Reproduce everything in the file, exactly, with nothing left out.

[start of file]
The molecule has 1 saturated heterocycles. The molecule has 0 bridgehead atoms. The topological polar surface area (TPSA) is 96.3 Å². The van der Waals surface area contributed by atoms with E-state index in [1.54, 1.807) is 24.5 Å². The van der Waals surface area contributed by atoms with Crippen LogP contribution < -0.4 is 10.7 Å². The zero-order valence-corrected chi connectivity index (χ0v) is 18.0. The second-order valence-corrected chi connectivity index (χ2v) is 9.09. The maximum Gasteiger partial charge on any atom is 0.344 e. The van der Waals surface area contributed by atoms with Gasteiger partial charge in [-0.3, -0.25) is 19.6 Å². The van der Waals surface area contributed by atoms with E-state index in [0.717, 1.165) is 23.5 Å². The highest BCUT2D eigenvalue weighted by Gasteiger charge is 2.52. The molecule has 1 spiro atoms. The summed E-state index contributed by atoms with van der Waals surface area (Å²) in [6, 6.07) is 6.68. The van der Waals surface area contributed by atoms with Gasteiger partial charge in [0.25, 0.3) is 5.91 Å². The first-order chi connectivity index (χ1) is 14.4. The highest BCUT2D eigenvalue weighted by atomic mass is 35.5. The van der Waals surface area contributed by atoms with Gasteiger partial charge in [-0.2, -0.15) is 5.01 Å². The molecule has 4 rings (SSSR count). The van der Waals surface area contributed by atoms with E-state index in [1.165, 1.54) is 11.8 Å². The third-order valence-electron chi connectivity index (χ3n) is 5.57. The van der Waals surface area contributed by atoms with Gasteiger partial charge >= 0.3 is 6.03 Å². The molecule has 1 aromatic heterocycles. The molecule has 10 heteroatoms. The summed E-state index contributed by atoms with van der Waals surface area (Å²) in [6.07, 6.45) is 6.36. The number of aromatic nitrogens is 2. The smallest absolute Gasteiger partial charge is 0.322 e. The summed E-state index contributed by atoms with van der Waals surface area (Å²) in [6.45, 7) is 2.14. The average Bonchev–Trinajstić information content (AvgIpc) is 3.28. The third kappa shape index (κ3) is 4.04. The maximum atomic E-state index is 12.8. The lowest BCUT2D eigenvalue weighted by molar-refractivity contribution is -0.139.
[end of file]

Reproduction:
The molecule has 1 saturated heterocycles. The molecule has 0 bridgehead atoms. The topological polar surface area (TPSA) is 96.3 Å². The van der Waals surface area contributed by atoms with E-state index in [1.54, 1.807) is 24.5 Å². The van der Waals surface area contributed by atoms with Crippen LogP contribution < -0.4 is 10.7 Å². The zero-order valence-corrected chi connectivity index (χ0v) is 18.0. The second-order valence-corrected chi connectivity index (χ2v) is 9.09. The maximum Gasteiger partial charge on any atom is 0.344 e. The van der Waals surface area contributed by atoms with Gasteiger partial charge in [-0.3, -0.25) is 19.6 Å². The van der Waals surface area contributed by atoms with E-state index in [0.717, 1.165) is 23.5 Å². The highest BCUT2D eigenvalue weighted by Gasteiger charge is 2.52. The molecule has 1 spiro atoms. The summed E-state index contributed by atoms with van der Waals surface area (Å²) in [6, 6.07) is 6.68. The van der Waals surface area contributed by atoms with Gasteiger partial charge in [0.25, 0.3) is 5.91 Å². The first-order chi connectivity index (χ1) is 14.4. The highest BCUT2D eigenvalue weighted by atomic mass is 35.5. The van der Waals surface area contributed by atoms with Gasteiger partial charge in [-0.2, -0.15) is 5.01 Å². The molecule has 4 rings (SSSR count). The van der Waals surface area contributed by atoms with E-state index in [1.165, 1.54) is 11.8 Å². The third-order valence-electron chi connectivity index (χ3n) is 5.57. The van der Waals surface area contributed by atoms with Gasteiger partial charge >= 0.3 is 6.03 Å². The molecule has 1 aromatic heterocycles. The molecule has 10 heteroatoms. The summed E-state index contributed by atoms with van der Waals surface area (Å²) in [6.07, 6.45) is 6.36. The number of aromatic nitrogens is 2. The smallest absolute Gasteiger partial charge is 0.322 e. The summed E-state index contributed by atoms with van der Waals surface area (Å²) in [6.45, 7) is 2.14. The average Bonchev–Trinajstić information content (AvgIpc) is 3.28. The third kappa shape index (κ3) is 4.04. The maximum atomic E-state index is 12.8. The lowest BCUT2D eigenvalue weighted by molar-refractivity contribution is -0.139.